Philip Melanchthon, a contemporary of Martin Luther observed, “To know Christ is to know his benefits.”
When we are in a relationship with Jesus Christ, there are benefits that we should claim as our own.
Paul frequently uses the phrase “in him,” “in Christ,” or “in the Spirit” to describe a living relationship with the Lord. In the text below, I will emphasize these phrases and show how they describe the benefits of living in a relationship with him.
Benefit #1 – “In him” (Jesus), we experience the fullness of God’s benefits.
Colossians 2.9-10 – For in him the whole fullness of deity dwells bodily, and you have come to fullness in him, who is the head of every ruler and authority.
Paul warned his readers in verse 8 to not be taken captive by empty and deceptive philosophy. Their teaching about “fullness” was “not according to Christ.”
The first-century teachers used the phrase “fullness” to describe God’s pure spiritual nature. They claimed to have secret knowledge that enabled people to return from a lost state back to God’s presence.
Paul countered the deceitful teachers and said that God’s fullness could only be found in Jesus.
A secret knowledge does not provide access to God, but a relationship with Jesus does.
This discussion may seem distant and irrelevant to today’s issues. Expert knowledge of other religions or philosophies is not necessary. However, a personal relationship with Jesus is essential to knowing God.
Benefit #2 – “In Christ” we are united with the Head over every ruler and authority.
The Old Testament prophets had definite opinions about earthly authorities. They should not be objects of worship and allegiance, and neither should they be feared.
Paul declared that Jesus “is the head of every ruler and authority” (verse 10). When we are “in Christ,” we join him in his rule.
The benefit of being “with Christ” is that we are intimately connected to the Head over all rulers and authorities.
Paul wrote, “God raised us up with Christ and seated us with him in the heavenly realms in Christ Jesus” (Ephesians 2.6).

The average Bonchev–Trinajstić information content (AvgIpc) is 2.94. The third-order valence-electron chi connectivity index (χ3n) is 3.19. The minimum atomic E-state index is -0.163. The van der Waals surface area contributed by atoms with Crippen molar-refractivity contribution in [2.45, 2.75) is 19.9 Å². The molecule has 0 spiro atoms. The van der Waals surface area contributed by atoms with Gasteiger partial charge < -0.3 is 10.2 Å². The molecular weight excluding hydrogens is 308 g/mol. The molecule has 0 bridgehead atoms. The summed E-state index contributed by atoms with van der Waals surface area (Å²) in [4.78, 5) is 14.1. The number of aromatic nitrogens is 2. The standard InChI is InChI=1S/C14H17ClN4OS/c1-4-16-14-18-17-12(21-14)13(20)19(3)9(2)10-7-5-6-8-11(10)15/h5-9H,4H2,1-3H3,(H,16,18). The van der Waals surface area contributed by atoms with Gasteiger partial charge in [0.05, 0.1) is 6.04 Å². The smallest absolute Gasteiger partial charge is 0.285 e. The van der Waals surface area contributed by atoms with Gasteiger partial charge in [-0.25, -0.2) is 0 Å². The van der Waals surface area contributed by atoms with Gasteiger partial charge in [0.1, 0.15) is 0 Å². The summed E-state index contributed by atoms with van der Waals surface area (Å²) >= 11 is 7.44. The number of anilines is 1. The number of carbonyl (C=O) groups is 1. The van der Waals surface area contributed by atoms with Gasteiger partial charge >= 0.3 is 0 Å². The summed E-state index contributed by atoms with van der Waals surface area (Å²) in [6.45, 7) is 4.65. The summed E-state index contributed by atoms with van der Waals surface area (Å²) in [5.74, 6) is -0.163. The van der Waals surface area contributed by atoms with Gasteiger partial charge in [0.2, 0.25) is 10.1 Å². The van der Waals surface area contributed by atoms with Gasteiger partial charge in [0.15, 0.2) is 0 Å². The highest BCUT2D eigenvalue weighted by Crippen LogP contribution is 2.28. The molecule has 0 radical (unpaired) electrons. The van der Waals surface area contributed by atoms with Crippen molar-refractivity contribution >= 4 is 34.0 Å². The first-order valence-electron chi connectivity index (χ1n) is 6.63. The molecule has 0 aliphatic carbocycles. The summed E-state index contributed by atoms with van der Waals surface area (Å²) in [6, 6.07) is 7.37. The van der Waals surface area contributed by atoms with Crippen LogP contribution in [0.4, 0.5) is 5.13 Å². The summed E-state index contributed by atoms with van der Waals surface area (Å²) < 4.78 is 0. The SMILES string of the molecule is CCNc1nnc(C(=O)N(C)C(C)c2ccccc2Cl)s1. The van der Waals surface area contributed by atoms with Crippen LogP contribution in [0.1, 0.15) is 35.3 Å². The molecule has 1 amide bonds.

Because this is our position, we need not fear nor worship earthly powers.
Benefit #3 – We are most alive when we are in a relationship “with Christ.”
Circumcision removes a small piece of flesh, but in baptism, we die to our former broken way of life so God can raise us up to the best life possible.
Colossians 2.11-14 – In him also you were circumcised with a spiritual circumcision, by the removal of the body of the flesh in the circumcision of Christ;
When you were buried with him in baptism, you were also raised with him through faith in the power of God, who raised him from the dead.
And when you were dead in trespasses and the uncircumcision of your flesh, God made you alive together with him, when he forgave us all our trespasses,
Erasing the record that stood against us with its legal demands. He set this aside, nailing it to the cross.
In today’s YouTube video, Rudy Ross discusses the relationship between circumcision and baptism. Rudy is a Jewish follower of Jesus and is well versed to talk about the importance that circumcision plays in his heritage.
The loss of blood in circumcision is an image of the sacrificial system, which shows us the connection between shed blood and forgiveness.
Hebrews states, “Without the shedding of blood there is no forgiveness of sins” (Hebrews 9.22).
Baptism pictures both death and resurrection. Both men and women participate in this sign of God’s new covenant with people.
When we place our faith in the finished work of Christ (shown by baptism), we join the family of God and are made alive “with him.”
Because of the crucifixion and resurrection, the guilt of rebellion is forgiven and God’s life is granted.
Benefit #4 – “In Christ” we share in his triumph.
The defeat of an enemy was cause for a parade in Rome. The enemies’ plundered gold and silver headed the parade.
Next, came the prisoners who walked behind the conquering army in chains. If the king were still alive, he was paraded at the very end of the procession.
After the parade, the king was executed before the crowd in the most humiliating manner.
Jesus is the King of all kings but was treated as a conquered foe by the Roman government.
The irony is that Jesus turned the most horrible event the world has experienced into a victory parade of his own.
Colossians 2.15 – He disarmed the rulers and authorities and made a public example of them, triumphing over them in it.
Rudy reminds us that the world had to wait three days before God made Jesus’ victory evident. The resurrection is proof that Jesus is Lord.
The words “in him” and “with him” are prominent in Paul’s letters. Let’s pay attention to the benefits that our ours in a relationship with Jesus.
Rudy Ross and I discuss this passage on YouTube today. Rudy adds a great perspective to the discussion. You can listen to the video on the Bob Spradling YouTube channel.
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